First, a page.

A new report has warned that urgent work is needed to assess the best way for higher education institutions to upgrade to XML based file formats.
The Joint Information Systems Committee (Jisc) has published a report highlighting the need for coordinated action to help the higher education sector make a cost effective switch to XML based office document formats.
Prepared by Walter Ditch, the Technology & Standards Watch report warns higher education institutions (HEIs) that they need to start planning the switch to XML imminently if they are going to take advantage of the increased interoperability and reusability that it offers.
Pressure to move to open file formats has been growing for several years, and according to Ditch, Microsoft has been slow to move away from its proprietary, binary file formats. He says the company's release of Office 2007 means that existing users who upgrade to the new software will essentially be upgrading to a form of XML.
However, in developing its XML based Office suite, Microsoft has chosen not to support the ISO 26300 Open Document Format for Office Applications (ODF) international standard. Instead, it has developed its own specification, Office Open XML (OOXML), which it is claimed provides better backwards compatibility with Microsoft binary file formats.
The OOXML format is currently working its way through the ISO's approval process. This is highly contentious, says Ditch, as if approved it would result in the existence of two ISO standards in the same area. He adds: "The reality is that even if OOXML is not approved by ISO, Jisc and HEIs will still be operating in a 'two standard' world, one a de jure, and the other de facto."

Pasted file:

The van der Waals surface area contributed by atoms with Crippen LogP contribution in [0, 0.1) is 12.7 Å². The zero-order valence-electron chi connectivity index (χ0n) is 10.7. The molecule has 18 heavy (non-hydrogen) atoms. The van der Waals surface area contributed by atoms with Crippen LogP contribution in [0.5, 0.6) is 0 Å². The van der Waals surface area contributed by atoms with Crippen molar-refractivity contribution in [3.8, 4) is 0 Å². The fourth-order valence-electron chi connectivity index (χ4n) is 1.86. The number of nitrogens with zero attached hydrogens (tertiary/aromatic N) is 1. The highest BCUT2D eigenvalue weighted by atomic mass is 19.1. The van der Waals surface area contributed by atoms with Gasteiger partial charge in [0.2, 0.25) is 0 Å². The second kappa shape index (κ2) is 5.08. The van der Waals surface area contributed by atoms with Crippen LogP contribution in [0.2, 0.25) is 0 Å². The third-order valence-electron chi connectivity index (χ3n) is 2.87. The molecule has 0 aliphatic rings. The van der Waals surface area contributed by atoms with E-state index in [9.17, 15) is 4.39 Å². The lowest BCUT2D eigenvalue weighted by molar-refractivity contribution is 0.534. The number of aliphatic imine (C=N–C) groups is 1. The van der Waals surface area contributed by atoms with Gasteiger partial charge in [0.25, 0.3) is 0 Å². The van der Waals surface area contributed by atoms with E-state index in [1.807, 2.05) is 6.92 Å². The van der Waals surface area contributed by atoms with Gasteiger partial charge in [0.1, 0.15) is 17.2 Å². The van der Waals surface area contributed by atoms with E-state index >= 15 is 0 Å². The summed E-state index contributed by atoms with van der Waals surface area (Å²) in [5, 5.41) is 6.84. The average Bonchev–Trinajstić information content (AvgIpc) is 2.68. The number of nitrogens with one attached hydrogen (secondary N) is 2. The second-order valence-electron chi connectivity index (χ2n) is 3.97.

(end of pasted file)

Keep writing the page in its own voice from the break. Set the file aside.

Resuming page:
Ditch believes that owing to the long term cost and interoperability implications of switching to XML, work should be commissioned to assess the best approach to upgrading. The work, which could involve Jisc's international partners, should also consider the future use of open source office document packages among students on campus.
The report proposes further work to be carried out into the intellectual property right issues of using the various different formats, and to produce staff guidelines on selecting file formats for document publication.
Ditch advises users of Microsoft Office software to set a time scale for upgrading to the 2007 version. HEIs not planning immediate upgrades should consider installing compatibility packs as an interim measure, allowing the latest Office file types to be opened and saved by existing software installations.
He also suggests that a separate study will need to be carried out for those organisations or departments that are heavily involved with the long term storage of important records, or archiving and preservation.
This article was originally published at Kablenet.
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